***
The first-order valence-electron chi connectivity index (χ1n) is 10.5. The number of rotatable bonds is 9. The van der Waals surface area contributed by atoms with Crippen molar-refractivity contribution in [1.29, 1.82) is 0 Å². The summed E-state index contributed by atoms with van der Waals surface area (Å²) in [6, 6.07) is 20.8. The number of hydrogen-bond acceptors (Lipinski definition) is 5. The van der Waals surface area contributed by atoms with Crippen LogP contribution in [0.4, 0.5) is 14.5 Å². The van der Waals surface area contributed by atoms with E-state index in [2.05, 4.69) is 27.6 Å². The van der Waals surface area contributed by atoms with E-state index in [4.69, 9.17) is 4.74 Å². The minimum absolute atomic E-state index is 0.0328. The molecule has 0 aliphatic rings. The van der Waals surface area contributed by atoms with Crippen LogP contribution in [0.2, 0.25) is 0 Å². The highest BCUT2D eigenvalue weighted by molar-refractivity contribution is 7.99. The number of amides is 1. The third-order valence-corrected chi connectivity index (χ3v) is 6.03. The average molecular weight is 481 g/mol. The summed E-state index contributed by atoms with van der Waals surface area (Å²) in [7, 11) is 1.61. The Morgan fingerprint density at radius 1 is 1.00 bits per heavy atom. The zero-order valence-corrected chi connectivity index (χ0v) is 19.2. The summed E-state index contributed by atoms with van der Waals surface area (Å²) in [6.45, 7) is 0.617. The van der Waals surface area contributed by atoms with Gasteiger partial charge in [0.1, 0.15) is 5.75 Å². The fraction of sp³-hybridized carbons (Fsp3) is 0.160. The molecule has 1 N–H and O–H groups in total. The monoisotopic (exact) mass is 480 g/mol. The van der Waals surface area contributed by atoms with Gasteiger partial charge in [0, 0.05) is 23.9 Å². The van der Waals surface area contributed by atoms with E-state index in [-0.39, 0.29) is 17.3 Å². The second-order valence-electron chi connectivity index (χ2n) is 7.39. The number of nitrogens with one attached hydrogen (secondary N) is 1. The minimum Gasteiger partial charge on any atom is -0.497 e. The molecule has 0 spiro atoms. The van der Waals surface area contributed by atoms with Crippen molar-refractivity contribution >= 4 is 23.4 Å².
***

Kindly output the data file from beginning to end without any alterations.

The first-order valence-electron chi connectivity index (χ1n) is 10.5. The number of rotatable bonds is 9. The van der Waals surface area contributed by atoms with Crippen molar-refractivity contribution in [1.29, 1.82) is 0 Å². The summed E-state index contributed by atoms with van der Waals surface area (Å²) in [6, 6.07) is 20.8. The number of hydrogen-bond acceptors (Lipinski definition) is 5. The van der Waals surface area contributed by atoms with Crippen LogP contribution in [0.4, 0.5) is 14.5 Å². The van der Waals surface area contributed by atoms with E-state index in [2.05, 4.69) is 27.6 Å². The van der Waals surface area contributed by atoms with E-state index in [4.69, 9.17) is 4.74 Å². The minimum absolute atomic E-state index is 0.0328. The molecule has 0 aliphatic rings. The van der Waals surface area contributed by atoms with Crippen LogP contribution in [0.2, 0.25) is 0 Å². The highest BCUT2D eigenvalue weighted by molar-refractivity contribution is 7.99. The number of amides is 1. The third-order valence-corrected chi connectivity index (χ3v) is 6.03. The average molecular weight is 481 g/mol. The summed E-state index contributed by atoms with van der Waals surface area (Å²) in [7, 11) is 1.61. The Morgan fingerprint density at radius 1 is 1.00 bits per heavy atom. The zero-order valence-corrected chi connectivity index (χ0v) is 19.2. The summed E-state index contributed by atoms with van der Waals surface area (Å²) in [6.45, 7) is 0.617. The van der Waals surface area contributed by atoms with Gasteiger partial charge in [0.1, 0.15) is 5.75 Å². The fraction of sp³-hybridized carbons (Fsp3) is 0.160. The molecule has 1 N–H and O–H groups in total. The monoisotopic (exact) mass is 480 g/mol. The van der Waals surface area contributed by atoms with Gasteiger partial charge in [0, 0.05) is 23.9 Å². The van der Waals surface area contributed by atoms with E-state index in [-0.39, 0.29) is 17.3 Å². The second-order valence-electron chi connectivity index (χ2n) is 7.39. The number of nitrogens with one attached hydrogen (secondary N) is 1. The minimum Gasteiger partial charge on any atom is -0.497 e. The molecule has 0 spiro atoms. The van der Waals surface area contributed by atoms with Crippen molar-refractivity contribution >= 4 is 23.4 Å².